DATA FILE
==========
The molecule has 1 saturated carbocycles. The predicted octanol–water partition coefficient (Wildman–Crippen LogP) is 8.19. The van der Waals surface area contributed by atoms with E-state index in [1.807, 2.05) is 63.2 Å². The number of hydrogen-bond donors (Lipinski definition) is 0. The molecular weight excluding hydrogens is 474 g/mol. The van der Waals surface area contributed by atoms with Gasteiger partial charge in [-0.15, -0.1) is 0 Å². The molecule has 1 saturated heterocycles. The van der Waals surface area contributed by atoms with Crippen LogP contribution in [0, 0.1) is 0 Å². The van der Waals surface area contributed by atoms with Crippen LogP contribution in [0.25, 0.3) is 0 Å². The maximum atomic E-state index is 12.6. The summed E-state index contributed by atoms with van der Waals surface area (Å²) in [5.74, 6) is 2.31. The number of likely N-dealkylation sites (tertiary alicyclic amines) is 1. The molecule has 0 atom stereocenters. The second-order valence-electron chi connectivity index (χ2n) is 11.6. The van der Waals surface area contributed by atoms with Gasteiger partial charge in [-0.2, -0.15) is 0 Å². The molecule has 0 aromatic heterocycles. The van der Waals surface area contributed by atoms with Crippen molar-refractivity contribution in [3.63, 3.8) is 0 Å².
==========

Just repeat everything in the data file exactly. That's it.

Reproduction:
The molecule has 1 saturated carbocycles. The predicted octanol–water partition coefficient (Wildman–Crippen LogP) is 8.19. The van der Waals surface area contributed by atoms with E-state index in [1.807, 2.05) is 63.2 Å². The number of hydrogen-bond donors (Lipinski definition) is 0. The molecular weight excluding hydrogens is 474 g/mol. The van der Waals surface area contributed by atoms with Gasteiger partial charge in [-0.15, -0.1) is 0 Å². The molecule has 1 saturated heterocycles. The van der Waals surface area contributed by atoms with Crippen LogP contribution in [0, 0.1) is 0 Å². The van der Waals surface area contributed by atoms with Crippen LogP contribution in [0.25, 0.3) is 0 Å². The maximum atomic E-state index is 12.6. The summed E-state index contributed by atoms with van der Waals surface area (Å²) in [5.74, 6) is 2.31. The number of likely N-dealkylation sites (tertiary alicyclic amines) is 1. The molecule has 0 atom stereocenters. The second-order valence-electron chi connectivity index (χ2n) is 11.6. The van der Waals surface area contributed by atoms with Gasteiger partial charge in [-0.2, -0.15) is 0 Å². The molecule has 0 aromatic heterocycles. The van der Waals surface area contributed by atoms with Crippen molar-refractivity contribution in [3.63, 3.8) is 0 Å².